The social bond theory differs from the other theories because structural functionalists and biosocial trait theorists believe that society is naturally well-behaved. Consequently, the theories focus on why some members of society behave in deviant ways. However, the social bond theory is unique in that it presupposes that man is naturally selfish or self-centered. This means that it is the society that must train its members to behave accordingly. The name social control is derived from the latter notion; that human beings’ instincts must be tamed through socialization.

The social bond theory is quite important in explaining why lack of family attachment among children can lead to future crime. This theory is also important in that it provides a macro-level perspective to crime causation. Besides that, it looks at the relationship between crime and one’s economic level i.e. the theory asserts that when one is in a certain career or profession, then they are committed to society’s belief systems and are less likely to act in contravention to its beliefs. However, if one is unemployed or a school dropout then there isn’t much at stake and there would be little to lose if one committed a crime.

The social bond theory cannot be able to account for the reason why there seems to be more need for attachment among female criminal offenders than among their male counterparts. Besides this, the latter theory may not be able to identify repeated and first-time offenders based on its explanations. This means that more research is needed here.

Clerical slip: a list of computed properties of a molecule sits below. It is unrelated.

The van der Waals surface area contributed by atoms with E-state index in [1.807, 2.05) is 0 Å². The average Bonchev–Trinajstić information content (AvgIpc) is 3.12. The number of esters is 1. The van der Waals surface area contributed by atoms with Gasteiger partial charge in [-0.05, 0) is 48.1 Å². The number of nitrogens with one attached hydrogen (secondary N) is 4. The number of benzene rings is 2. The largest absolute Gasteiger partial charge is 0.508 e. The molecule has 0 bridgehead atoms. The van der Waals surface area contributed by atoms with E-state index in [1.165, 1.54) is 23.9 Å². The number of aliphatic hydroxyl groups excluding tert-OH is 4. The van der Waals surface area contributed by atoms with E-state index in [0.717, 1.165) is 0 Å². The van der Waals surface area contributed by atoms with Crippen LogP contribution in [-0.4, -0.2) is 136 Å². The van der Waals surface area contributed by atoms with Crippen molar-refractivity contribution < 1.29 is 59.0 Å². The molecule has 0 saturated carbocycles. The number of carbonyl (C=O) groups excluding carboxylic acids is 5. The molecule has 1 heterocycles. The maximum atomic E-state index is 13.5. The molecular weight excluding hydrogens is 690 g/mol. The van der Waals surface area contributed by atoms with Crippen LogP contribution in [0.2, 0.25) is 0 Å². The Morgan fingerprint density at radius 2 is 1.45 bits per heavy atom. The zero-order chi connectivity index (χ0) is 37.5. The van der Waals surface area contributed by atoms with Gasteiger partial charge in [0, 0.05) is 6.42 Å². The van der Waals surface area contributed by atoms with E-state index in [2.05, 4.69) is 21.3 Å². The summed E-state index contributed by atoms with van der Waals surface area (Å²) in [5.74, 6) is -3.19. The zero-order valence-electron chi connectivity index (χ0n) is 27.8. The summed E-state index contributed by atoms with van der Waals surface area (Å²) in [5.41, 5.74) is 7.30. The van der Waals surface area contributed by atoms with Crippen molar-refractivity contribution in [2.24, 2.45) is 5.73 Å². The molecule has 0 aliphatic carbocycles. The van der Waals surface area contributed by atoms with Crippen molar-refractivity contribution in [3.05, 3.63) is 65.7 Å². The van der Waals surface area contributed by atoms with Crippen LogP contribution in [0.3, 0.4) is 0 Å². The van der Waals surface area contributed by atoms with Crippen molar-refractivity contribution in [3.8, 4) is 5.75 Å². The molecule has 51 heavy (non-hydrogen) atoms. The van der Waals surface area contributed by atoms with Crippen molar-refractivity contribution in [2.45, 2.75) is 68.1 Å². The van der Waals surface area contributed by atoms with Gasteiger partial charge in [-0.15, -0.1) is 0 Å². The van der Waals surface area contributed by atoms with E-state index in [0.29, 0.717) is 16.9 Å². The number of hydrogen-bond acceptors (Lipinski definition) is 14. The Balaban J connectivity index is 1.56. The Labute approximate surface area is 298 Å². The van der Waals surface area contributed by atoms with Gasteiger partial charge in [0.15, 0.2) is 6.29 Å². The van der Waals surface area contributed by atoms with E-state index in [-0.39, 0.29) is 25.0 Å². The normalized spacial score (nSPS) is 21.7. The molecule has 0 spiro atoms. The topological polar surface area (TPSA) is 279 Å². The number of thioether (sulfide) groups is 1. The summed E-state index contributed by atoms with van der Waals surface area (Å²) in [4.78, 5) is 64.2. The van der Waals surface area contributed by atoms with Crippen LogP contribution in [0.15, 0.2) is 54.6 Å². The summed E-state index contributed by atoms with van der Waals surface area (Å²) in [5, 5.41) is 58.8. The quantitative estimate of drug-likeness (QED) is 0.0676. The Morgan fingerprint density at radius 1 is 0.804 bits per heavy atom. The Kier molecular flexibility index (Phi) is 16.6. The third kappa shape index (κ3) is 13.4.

The biosocial trait theory is most appropriate for understanding gender differences in crime, however, more work needs to be done in understanding white-collar crime. The social bond theory is effective in explaining family-related ties, however, more needs to be done in the realm of repeat offenses. Lastly, structural functionalism is useful in understanding social institutions, however; it cannot explain weak kinship ties in certain tribal societies. Additionally, individual traits have not been considered.


Burton, J. (2002). Explaining adult criminality. Cincinatti: University of Cincinnati press.

Laub, J. & Sampson, R. (2004). Crime in the Making. Cambridge: Harvard University Press.

Sutherland, E. (1999). Principles of criminology. PA: Lippincott Press.